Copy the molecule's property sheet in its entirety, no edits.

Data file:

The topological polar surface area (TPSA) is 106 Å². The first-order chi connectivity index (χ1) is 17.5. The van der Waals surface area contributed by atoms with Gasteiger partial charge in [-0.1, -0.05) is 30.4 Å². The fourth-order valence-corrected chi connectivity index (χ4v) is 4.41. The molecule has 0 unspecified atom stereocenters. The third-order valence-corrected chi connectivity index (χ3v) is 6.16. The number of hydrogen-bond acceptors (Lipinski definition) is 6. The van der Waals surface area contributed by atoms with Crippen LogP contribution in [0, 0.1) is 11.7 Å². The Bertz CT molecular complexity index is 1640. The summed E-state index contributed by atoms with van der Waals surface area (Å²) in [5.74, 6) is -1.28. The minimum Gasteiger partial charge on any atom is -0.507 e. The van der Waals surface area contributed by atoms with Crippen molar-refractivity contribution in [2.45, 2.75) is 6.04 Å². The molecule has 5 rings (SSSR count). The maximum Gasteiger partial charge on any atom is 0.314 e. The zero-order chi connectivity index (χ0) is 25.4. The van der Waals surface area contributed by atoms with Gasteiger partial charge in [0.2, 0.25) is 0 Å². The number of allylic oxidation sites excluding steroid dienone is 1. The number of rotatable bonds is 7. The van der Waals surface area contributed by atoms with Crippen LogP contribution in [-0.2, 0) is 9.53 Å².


The topological polar surface area (TPSA) is 106 Å². The first-order chi connectivity index (χ1) is 17.5. The van der Waals surface area contributed by atoms with Gasteiger partial charge in [-0.1, -0.05) is 30.4 Å². The fourth-order valence-corrected chi connectivity index (χ4v) is 4.41. The molecule has 0 unspecified atom stereocenters. The third-order valence-corrected chi connectivity index (χ3v) is 6.16. The number of hydrogen-bond acceptors (Lipinski definition) is 6. The van der Waals surface area contributed by atoms with Crippen LogP contribution in [0, 0.1) is 11.7 Å². The Bertz CT molecular complexity index is 1640. The summed E-state index contributed by atoms with van der Waals surface area (Å²) in [5.74, 6) is -1.28. The minimum Gasteiger partial charge on any atom is -0.507 e. The van der Waals surface area contributed by atoms with Crippen molar-refractivity contribution in [2.45, 2.75) is 6.04 Å². The molecule has 5 rings (SSSR count). The maximum Gasteiger partial charge on any atom is 0.314 e. The zero-order chi connectivity index (χ0) is 25.4. The van der Waals surface area contributed by atoms with Gasteiger partial charge in [0.2, 0.25) is 0 Å². The number of allylic oxidation sites excluding steroid dienone is 1. The number of rotatable bonds is 7. The van der Waals surface area contributed by atoms with Crippen LogP contribution in [-0.2, 0) is 9.53 Å².